Slime Style

Intro from Jay Allison: This piece was produced as part of the Transom Story Workshop Fall 2015 session. Listen to more pieces from this Story Workshop class here.

Listen to “Slime Style”

About Slime Style

I knew I wanted my Creative Life piece to challenge the definition of creativity. When I was in 6th grade I was a really poor skateboarder who couldn’t hit anything more complex than an ollie. I would hang with more talented skaters and listen to the way they talked about the built environment. They see it differently than the rest of us. Where pedestrians see limitations, skaters create possibilities. To me, this is the highest form of creativity and I set out to document that.

I had no luck finding skaters who could give me the rich tape I desired. In a last effort I hit up a benefit for the Falmouth Skatepark. That’s where I met Mike and Josh. I told them that I was looking to do a piece on skaters and Josh told me that he makes skate films he posts on Instagram. I checked out his stuff and it was solid. Not only was he skating, but he was filming: hella creative!

The next day I joined Josh and Mike for a skate session. I did my duty by picking up ambi and pulling them into a car, separately, for an interview. They both opened up about skating and heroin addiction, but there was something missing. I realized what that something was when Mike drove Josh home later that day. I sat in the back seat with my mic still running and witnessed their candor hit new levels. It was obvious that their relationship went beyond the skating; there was something even deeper and more dynamic than the skating at play. So I went home to think about that dynamic and bring it into a Creative Life story.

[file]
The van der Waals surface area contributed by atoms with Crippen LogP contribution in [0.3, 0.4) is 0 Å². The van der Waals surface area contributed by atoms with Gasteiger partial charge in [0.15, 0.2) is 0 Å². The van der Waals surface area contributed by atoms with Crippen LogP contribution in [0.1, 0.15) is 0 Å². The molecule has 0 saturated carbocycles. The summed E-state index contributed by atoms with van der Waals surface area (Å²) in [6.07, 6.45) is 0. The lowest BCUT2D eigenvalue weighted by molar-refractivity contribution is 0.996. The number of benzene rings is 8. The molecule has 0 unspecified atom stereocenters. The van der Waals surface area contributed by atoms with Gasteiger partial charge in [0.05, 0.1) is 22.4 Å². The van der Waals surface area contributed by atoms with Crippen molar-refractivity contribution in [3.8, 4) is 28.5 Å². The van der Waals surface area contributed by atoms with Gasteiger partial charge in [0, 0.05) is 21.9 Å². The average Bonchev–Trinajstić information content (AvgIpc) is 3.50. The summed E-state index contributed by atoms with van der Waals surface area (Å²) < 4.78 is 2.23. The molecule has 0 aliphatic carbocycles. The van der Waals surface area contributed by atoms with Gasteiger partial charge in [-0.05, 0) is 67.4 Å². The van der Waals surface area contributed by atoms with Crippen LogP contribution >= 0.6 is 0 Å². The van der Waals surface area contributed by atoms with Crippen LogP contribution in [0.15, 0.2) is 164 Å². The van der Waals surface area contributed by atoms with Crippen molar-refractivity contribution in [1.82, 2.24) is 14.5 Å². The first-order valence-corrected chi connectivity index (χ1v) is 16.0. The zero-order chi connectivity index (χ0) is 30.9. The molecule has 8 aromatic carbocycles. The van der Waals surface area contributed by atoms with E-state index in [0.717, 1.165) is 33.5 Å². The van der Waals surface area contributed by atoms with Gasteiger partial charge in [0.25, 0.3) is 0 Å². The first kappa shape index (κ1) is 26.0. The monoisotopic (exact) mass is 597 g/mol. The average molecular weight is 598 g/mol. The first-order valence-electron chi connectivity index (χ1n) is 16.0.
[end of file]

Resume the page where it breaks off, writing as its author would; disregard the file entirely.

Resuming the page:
One of the unique things about their skate sessions was that Josh filmed while Mike skated. An artist-muse relationship came to mind so I brought the idea to the workshop where people liked it and Rob said nobody had done anything like that before. I met up with Mike and Josh again, this time making sure that they were together for a joint interview. The magic in my tape came from letting them jive with one another. All I did was ask activating questions and let their friendship carry the rest.

Talking about skating is one thing, but talking about your recent drug addiction is much different, especially when you’re telling it to someone you’ve known for less than a day who can potentially put it on the radio. I believe one of the things that warmed them up to me was an appreciation for my Instagram handle: a reference to the rapper Raekwon. Something ostensibly insignificant helped create trust that turned into radio goodness. That, and keeping my mic on at all moments. Do that.

Todd’s Sonic ID

Listen to “Todd’s Sonic ID”

So, there’s a chair situated in front of the circulation desk at the Woods Hole Public Library. My grandmother’s a librarian and I’ve spent my life in and out of different bibliotecas, but after spending a few hours at the Woods Hole library I noticed something I had never seen anywhere else: people would sit in the chair and talk with the librarians for a long time. It was obvious that the chair was more than a space holder.

I asked Jennifer (librarian) about the chair and the story behind it. She said there wasn’t much to say about the chair. She did say there was a story behind the clock and started giving me its history and talking about how it goes off every day at 5pm when…

Listen to more pieces from this Story Workshop class here.

Todd Whitney

Todd Whitney

Todd Whitney is an independent producer from Chicagoland. His works have appeared on NPR, KALW, and Latino USA. Right now, he’s articulating a new radio aesthetic. Todd is a member of AIR. You can find more of his work on PRX.

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